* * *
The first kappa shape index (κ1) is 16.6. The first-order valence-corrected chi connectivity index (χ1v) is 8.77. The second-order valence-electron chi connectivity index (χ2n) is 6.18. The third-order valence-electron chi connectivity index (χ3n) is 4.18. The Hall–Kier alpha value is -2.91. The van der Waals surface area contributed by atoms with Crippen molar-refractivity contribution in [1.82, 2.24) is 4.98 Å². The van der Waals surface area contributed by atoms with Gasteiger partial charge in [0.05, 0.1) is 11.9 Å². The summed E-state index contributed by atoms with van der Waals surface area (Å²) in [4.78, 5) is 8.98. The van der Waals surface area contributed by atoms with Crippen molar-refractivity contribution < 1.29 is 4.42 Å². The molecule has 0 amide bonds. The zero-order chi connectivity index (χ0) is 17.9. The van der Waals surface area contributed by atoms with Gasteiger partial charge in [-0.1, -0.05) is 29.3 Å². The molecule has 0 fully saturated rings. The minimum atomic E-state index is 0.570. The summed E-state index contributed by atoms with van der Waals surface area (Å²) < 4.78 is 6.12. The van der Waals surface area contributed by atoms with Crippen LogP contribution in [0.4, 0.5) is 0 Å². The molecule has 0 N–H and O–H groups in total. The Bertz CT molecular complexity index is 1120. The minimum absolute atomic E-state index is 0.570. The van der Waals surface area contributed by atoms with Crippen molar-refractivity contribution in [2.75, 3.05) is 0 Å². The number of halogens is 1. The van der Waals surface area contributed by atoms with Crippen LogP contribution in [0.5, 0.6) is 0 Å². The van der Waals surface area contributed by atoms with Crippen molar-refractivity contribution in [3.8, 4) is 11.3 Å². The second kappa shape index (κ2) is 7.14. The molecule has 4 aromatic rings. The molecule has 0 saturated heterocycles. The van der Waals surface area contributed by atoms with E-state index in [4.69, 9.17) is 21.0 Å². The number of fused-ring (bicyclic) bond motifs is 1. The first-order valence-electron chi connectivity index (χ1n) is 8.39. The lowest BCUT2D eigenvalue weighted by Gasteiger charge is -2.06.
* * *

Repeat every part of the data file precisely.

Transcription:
The first kappa shape index (κ1) is 16.6. The first-order valence-corrected chi connectivity index (χ1v) is 8.77. The second-order valence-electron chi connectivity index (χ2n) is 6.18. The third-order valence-electron chi connectivity index (χ3n) is 4.18. The Hall–Kier alpha value is -2.91. The van der Waals surface area contributed by atoms with Crippen molar-refractivity contribution in [1.82, 2.24) is 4.98 Å². The van der Waals surface area contributed by atoms with Gasteiger partial charge in [0.05, 0.1) is 11.9 Å². The summed E-state index contributed by atoms with van der Waals surface area (Å²) in [4.78, 5) is 8.98. The van der Waals surface area contributed by atoms with Crippen molar-refractivity contribution < 1.29 is 4.42 Å². The molecule has 0 amide bonds. The zero-order chi connectivity index (χ0) is 17.9. The van der Waals surface area contributed by atoms with Gasteiger partial charge in [-0.1, -0.05) is 29.3 Å². The molecule has 0 fully saturated rings. The minimum atomic E-state index is 0.570. The summed E-state index contributed by atoms with van der Waals surface area (Å²) < 4.78 is 6.12. The van der Waals surface area contributed by atoms with Crippen LogP contribution in [0.4, 0.5) is 0 Å². The molecule has 0 N–H and O–H groups in total. The Bertz CT molecular complexity index is 1120. The minimum absolute atomic E-state index is 0.570. The van der Waals surface area contributed by atoms with Crippen molar-refractivity contribution in [2.75, 3.05) is 0 Å². The number of halogens is 1. The van der Waals surface area contributed by atoms with Crippen LogP contribution in [0.5, 0.6) is 0 Å². The van der Waals surface area contributed by atoms with Crippen molar-refractivity contribution in [3.8, 4) is 11.3 Å². The second kappa shape index (κ2) is 7.14. The molecule has 4 aromatic rings. The molecule has 0 saturated heterocycles. The van der Waals surface area contributed by atoms with E-state index in [4.69, 9.17) is 21.0 Å². The number of fused-ring (bicyclic) bond motifs is 1. The first-order valence-electron chi connectivity index (χ1n) is 8.39. The lowest BCUT2D eigenvalue weighted by Gasteiger charge is -2.06.